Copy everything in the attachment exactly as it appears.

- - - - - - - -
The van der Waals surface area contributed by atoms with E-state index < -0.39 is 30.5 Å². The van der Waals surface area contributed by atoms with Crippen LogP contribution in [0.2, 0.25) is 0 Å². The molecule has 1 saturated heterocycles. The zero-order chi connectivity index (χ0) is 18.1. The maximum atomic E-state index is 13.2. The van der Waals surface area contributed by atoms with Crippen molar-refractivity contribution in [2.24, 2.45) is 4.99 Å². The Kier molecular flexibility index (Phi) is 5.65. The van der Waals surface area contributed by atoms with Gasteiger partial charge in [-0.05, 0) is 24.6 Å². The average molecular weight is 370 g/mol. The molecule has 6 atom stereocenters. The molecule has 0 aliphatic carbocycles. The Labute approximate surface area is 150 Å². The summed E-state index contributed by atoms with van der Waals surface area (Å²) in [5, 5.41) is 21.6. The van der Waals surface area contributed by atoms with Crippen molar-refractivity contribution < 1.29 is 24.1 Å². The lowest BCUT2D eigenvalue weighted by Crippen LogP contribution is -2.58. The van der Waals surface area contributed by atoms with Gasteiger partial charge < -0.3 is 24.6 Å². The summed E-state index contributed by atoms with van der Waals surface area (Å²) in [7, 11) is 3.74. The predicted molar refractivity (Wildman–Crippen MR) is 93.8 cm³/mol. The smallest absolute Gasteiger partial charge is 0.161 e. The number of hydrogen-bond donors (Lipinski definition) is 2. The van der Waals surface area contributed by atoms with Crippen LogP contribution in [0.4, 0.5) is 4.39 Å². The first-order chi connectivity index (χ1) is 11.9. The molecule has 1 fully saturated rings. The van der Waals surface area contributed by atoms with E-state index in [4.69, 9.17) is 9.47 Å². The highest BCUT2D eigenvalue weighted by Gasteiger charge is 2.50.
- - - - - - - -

The van der Waals surface area contributed by atoms with E-state index < -0.39 is 30.5 Å². The van der Waals surface area contributed by atoms with Crippen LogP contribution in [0.2, 0.25) is 0 Å². The molecule has 1 saturated heterocycles. The zero-order chi connectivity index (χ0) is 18.1. The maximum atomic E-state index is 13.2. The van der Waals surface area contributed by atoms with Crippen molar-refractivity contribution in [2.24, 2.45) is 4.99 Å². The Kier molecular flexibility index (Phi) is 5.65. The van der Waals surface area contributed by atoms with Gasteiger partial charge in [-0.05, 0) is 24.6 Å². The average molecular weight is 370 g/mol. The molecule has 6 atom stereocenters. The molecule has 0 aliphatic carbocycles. The Labute approximate surface area is 150 Å². The summed E-state index contributed by atoms with van der Waals surface area (Å²) in [5, 5.41) is 21.6. The van der Waals surface area contributed by atoms with Crippen molar-refractivity contribution < 1.29 is 24.1 Å². The lowest BCUT2D eigenvalue weighted by Crippen LogP contribution is -2.58. The van der Waals surface area contributed by atoms with Gasteiger partial charge < -0.3 is 24.6 Å². The summed E-state index contributed by atoms with van der Waals surface area (Å²) in [7, 11) is 3.74. The predicted molar refractivity (Wildman–Crippen MR) is 93.8 cm³/mol. The smallest absolute Gasteiger partial charge is 0.161 e. The number of hydrogen-bond donors (Lipinski definition) is 2. The van der Waals surface area contributed by atoms with Crippen LogP contribution in [0.4, 0.5) is 4.39 Å². The first-order chi connectivity index (χ1) is 11.9. The molecule has 1 fully saturated rings. The van der Waals surface area contributed by atoms with E-state index in [4.69, 9.17) is 9.47 Å². The highest BCUT2D eigenvalue weighted by Gasteiger charge is 2.50.